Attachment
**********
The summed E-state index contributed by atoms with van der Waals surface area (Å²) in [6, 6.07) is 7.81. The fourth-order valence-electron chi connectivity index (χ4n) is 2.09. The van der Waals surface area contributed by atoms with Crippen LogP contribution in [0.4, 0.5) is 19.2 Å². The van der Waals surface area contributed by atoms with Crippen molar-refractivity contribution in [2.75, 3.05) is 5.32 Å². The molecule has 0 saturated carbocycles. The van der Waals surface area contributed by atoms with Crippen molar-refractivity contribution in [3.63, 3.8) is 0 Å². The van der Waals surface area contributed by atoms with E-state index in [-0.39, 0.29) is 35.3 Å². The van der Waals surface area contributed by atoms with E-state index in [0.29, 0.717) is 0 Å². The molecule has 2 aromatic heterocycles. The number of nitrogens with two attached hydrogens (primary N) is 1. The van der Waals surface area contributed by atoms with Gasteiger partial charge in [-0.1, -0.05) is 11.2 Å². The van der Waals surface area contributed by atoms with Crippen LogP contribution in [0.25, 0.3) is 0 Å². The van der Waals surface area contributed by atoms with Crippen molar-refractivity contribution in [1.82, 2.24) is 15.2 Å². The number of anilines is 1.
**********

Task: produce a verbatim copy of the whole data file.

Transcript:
The summed E-state index contributed by atoms with van der Waals surface area (Å²) in [6, 6.07) is 7.81. The fourth-order valence-electron chi connectivity index (χ4n) is 2.09. The van der Waals surface area contributed by atoms with Crippen LogP contribution in [0.4, 0.5) is 19.2 Å². The van der Waals surface area contributed by atoms with Crippen molar-refractivity contribution in [2.75, 3.05) is 5.32 Å². The molecule has 0 saturated carbocycles. The van der Waals surface area contributed by atoms with Crippen molar-refractivity contribution in [3.63, 3.8) is 0 Å². The van der Waals surface area contributed by atoms with E-state index in [-0.39, 0.29) is 35.3 Å². The van der Waals surface area contributed by atoms with E-state index in [0.29, 0.717) is 0 Å². The molecule has 2 aromatic heterocycles. The number of nitrogens with two attached hydrogens (primary N) is 1. The van der Waals surface area contributed by atoms with Gasteiger partial charge in [-0.1, -0.05) is 11.2 Å². The van der Waals surface area contributed by atoms with Crippen LogP contribution in [0.25, 0.3) is 0 Å². The van der Waals surface area contributed by atoms with Crippen molar-refractivity contribution in [1.82, 2.24) is 15.2 Å². The number of anilines is 1.